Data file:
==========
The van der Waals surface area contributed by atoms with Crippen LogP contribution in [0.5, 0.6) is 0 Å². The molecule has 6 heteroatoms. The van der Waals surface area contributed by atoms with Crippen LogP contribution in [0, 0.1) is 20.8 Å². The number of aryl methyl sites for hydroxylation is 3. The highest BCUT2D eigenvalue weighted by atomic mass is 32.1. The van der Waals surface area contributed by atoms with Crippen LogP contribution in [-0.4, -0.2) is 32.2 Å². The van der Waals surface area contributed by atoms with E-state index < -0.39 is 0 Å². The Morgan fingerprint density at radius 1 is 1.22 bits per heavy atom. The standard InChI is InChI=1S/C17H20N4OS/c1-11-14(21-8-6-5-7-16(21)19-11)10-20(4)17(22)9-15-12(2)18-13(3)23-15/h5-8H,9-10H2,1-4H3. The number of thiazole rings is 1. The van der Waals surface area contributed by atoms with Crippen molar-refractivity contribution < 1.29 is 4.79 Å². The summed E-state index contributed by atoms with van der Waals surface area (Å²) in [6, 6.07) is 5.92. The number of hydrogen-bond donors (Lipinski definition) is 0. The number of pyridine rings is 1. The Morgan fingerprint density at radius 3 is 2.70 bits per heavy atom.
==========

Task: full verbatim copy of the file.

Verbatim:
The van der Waals surface area contributed by atoms with Crippen LogP contribution in [0.5, 0.6) is 0 Å². The molecule has 6 heteroatoms. The van der Waals surface area contributed by atoms with Crippen LogP contribution in [0, 0.1) is 20.8 Å². The number of aryl methyl sites for hydroxylation is 3. The highest BCUT2D eigenvalue weighted by atomic mass is 32.1. The van der Waals surface area contributed by atoms with Crippen LogP contribution in [-0.4, -0.2) is 32.2 Å². The van der Waals surface area contributed by atoms with E-state index < -0.39 is 0 Å². The Morgan fingerprint density at radius 1 is 1.22 bits per heavy atom. The standard InChI is InChI=1S/C17H20N4OS/c1-11-14(21-8-6-5-7-16(21)19-11)10-20(4)17(22)9-15-12(2)18-13(3)23-15/h5-8H,9-10H2,1-4H3. The number of thiazole rings is 1. The van der Waals surface area contributed by atoms with Crippen molar-refractivity contribution < 1.29 is 4.79 Å². The summed E-state index contributed by atoms with van der Waals surface area (Å²) in [6, 6.07) is 5.92. The number of hydrogen-bond donors (Lipinski definition) is 0. The number of pyridine rings is 1. The Morgan fingerprint density at radius 3 is 2.70 bits per heavy atom.